17:36 PM

Former Ohio State president Edward Jennings dies at 82

Edward H. Jennings, the 10th president of The Ohio State University, died Saturday at Tampa General Hospital.

Jennings served as president from 1981 to 1990 and then as interim president from July 1 to Sept. 30, 2002. He also served as professor of finance in the Fisher College of Business until his retirement on April 1, 2002.

“I join the Buckeye community in mourning the loss of former Ohio State President Edward H. Jennings, PhD,” President Michael V. Drake said in a statement. “Dr. Jennings guided our university through a period of great change — navigating economic challenges to lay the groundwork for the institution we have become. We can trace many of our achievements in academics and diversity to his expertise and dedication.

“We extend our deepest sympathies to President Jennings’ loved ones.”

During Jennings’ first tenure as Ohio State president, the university launched its first major fundraising campaign. Several campus landmarks were constructed during that period, including the Wexner Center for the Arts, the Arthur G. James Cancer Hospital and Richard J. Solove Research Institute, the Woody Hayes Athletic Center and the Frank W. Hale Jr. Black Cultural Center.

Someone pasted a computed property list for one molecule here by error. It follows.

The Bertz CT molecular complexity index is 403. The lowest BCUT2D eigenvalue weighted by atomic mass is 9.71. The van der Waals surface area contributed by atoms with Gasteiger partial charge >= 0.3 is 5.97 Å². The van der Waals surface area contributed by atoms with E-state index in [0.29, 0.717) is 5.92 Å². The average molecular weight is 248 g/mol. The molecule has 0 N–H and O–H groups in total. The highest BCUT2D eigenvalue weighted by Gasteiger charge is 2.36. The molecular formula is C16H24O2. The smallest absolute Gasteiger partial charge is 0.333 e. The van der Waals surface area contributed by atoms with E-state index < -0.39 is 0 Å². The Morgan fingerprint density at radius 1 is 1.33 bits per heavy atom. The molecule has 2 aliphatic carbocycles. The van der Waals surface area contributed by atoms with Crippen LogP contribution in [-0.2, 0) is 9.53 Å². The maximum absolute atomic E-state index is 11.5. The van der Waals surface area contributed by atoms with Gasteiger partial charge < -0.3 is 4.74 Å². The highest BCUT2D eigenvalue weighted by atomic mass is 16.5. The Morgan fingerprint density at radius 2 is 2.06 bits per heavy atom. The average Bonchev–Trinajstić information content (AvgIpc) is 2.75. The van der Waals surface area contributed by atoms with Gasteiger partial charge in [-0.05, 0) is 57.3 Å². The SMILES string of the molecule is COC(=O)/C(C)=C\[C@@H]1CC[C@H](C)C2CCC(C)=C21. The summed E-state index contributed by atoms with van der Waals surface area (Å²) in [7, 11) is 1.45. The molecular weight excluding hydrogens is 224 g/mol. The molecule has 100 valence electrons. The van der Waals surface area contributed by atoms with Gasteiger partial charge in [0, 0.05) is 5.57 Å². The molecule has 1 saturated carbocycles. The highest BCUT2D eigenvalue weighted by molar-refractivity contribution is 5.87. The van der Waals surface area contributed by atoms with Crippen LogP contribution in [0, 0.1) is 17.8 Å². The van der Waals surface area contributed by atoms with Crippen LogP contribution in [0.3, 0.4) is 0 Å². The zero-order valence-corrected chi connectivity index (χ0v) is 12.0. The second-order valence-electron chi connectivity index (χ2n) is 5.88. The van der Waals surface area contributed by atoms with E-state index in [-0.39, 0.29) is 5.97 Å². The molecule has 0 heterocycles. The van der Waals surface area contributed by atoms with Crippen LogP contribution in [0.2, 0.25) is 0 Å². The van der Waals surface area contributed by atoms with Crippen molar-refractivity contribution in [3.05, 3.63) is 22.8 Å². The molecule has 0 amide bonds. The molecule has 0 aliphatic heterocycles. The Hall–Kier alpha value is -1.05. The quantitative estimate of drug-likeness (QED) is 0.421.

“Ed was a transformational president,” said David Frantz, professor emeritus of English and former secretary of the Board of Trustees who was active in university governance for many years.

In 2002, the Board of Trustees honored Jennings and his service to the university by renaming the Botany and Zoology Building on Neil Avenue Jennings Hall.

Stephen Buser, professor emeritus and retired chair of the finance department, worked with Jennings when he was president and as a member of the faculty.

“I thought he was a great guy,” he said. “He was great in both roles.”

Jennings was born in Minneapolis in 1937 and raised in Washington, D.C. Prior to joining Ohio State, he served as the president of the University of Wyoming.

In addition, Jennings held visiting appointments at the University of Dar Es Salaam in Tanzania and the University of Hawaii. He received his doctorate in finance from the University of Michigan, a master of business administration from Case Western Reserve University, and a bachelors in industrial management from the University of North Carolina.

According to his obituary, a celebration of his life will be held at the First United Methodist Church in Bradenton, Florida, in September.